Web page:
Toronto After Dark Review: The Theater Bizarre
Review by Kayley Viteo
The Theater Bizarre is the result of an interesting experiment where six genre filmmakers are given an identical budget and full creative license in order to make a short film in Grand Guignol tradition. Basically, this is an anthology for “mutant side projects” that showcase the most disturbing, grisly things an auteur filmmaker can think of. All of this is great in theory, but in practice complicated and incredibly incoherent.
The Theater Bizarre’s framework – loose as it is – is that of a young woman getting caught in the theater’s irresistible pull. The stories are “told” by Udo Kier, fantastic as always. This segment is great in its own right, giving the anthology the right amount of frenetic, although controlled, energy. Still, the actual short films are uneven, with only two of the seven standing out to me.
Mother of Toads – Director Richard Stanley (of the cult classic Hardware) crafts an inconsistent narrative that basically answers the question of what happens when you go looking for the Necronomicon. The answer is exactly what you’d expect: all manner of disturbing, Lovecraftian, creepy shit. I was drastically underwhelmed by this piece, which contains a few amusing parts but is overwhelmingly dull.
I Love You – A film that expounds on the horrors of the absolute truth, I Love You documents the tragic end to a relationship. Very well-acted by a cast that includes André Hennicke (Antibodies) and backed by a script that works you into a ball of tension. The end feels like a release if only because something has actually happened, you’re no longer waiting for it, and you feel grateful for that. Out of the two stories I enjoyed, this would be my second favorite. Not everyone was a fan as I spotted a few groups leaving about halfway through this one.
Wet Dreams – First, I’m not entirely sure why Tom Savini is included as a director here. I am the first to champion Savini as I’ve been a fan for ages, but when I think of auteur genre filmmakers, he does not come to mind. His short film is about embodied castration anxiety, but none of that tension comes forth. Weak and relatively lazy, Wet Dreams amounts to a bunch of cut off penises, with nothing else to show for it. Coming after I Love You doesn’t do it any favors, which handles violence and gore with a deft and honestly beautiful hand. Watching I Love You is like watching a surgeon; watching Wet Dreams is like seeing someone hit things with a sledgehammer. In short: repetitive and boring.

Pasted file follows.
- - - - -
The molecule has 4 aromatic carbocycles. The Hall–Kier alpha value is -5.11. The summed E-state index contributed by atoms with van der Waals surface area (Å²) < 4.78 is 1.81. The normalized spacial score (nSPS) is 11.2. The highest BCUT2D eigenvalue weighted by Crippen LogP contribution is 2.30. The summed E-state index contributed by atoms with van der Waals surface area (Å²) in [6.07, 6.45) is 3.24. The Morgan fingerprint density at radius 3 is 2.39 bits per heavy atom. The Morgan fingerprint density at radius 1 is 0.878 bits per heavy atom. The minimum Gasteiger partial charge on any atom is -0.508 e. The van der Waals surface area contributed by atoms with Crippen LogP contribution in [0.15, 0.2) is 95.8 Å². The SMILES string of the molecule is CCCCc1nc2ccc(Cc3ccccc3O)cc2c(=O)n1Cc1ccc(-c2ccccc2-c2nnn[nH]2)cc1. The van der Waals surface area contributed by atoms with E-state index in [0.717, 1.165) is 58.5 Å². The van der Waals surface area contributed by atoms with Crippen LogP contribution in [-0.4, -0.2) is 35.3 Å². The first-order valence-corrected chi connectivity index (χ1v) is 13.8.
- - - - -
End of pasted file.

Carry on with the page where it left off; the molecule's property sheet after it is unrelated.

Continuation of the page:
The Accident – Hands down my favorite of The Theater Bizarre, this short film by Douglas Buck is also one of my favorites of the festival. A young girl has her first encounter with death, and asks her mother a series of questions. Wonderfully acted and brilliantly written (particularly the dialogue between mother and child), The Accident is realistically disturbing and deceptively simple. I would buy the DVD of The Theater Bizarre just so I could have this short.
Vision Stains – A strangely intriguing story by Karim Hussein. A woman is writing a journal of sorts, but the memories aren’t hers. She kills and takes the “key moments of experience” from other women, which basically amounts to her sticking needles into eyeballs. Fantastically gruesome, this one had me up until the last sequence, which I felt was a cheap ploy. Still, this one certainly made people squirm and there are moments where the film looks really good. The most interesting thing about Vision Stains is that no CGI was used, which is very impressive given the effects in the film.
Sweets – If there ever was an excuse to have numerous close-ups of a female actress’ mouth, Sweets is it. Combine the end of a relationship and a severe food fetish and you have Sweets, directed by David Gregory. This is another that I was intrigued by in the beginning, but fell apart for me by the end. Led by actress Lindsay Goranson, I was mostly in this just for her. She’s great with what she’s given, and still manages to look gorgeous in what can only be described as a demented Peggy (Married with Children) get-up. This is a short film reliant on the concept of excess, but to the point of no return.
Overall, I enjoyed two of the seven short films in The Theater Bizarre. None of the films tie together, though these stand out the most. The rest are all spectacles, whereas The Accident and I Love You are simple, textured storytelling that are grisly and haunting without glut. The Theater Bizarre will be enjoyed by some, and perhaps would have been personally more enjoyable had there been some connections between the films.
The Theater Bizarre played with short Puzzleface, which has to be the most annoying short film ever created. Gimmicky and asinine, Puzzleface looks like a bunch of friends filmed something, put it on YouTube, and somehow were allowed into the festival. Needless to say, I didn’t like it and don’t think many will.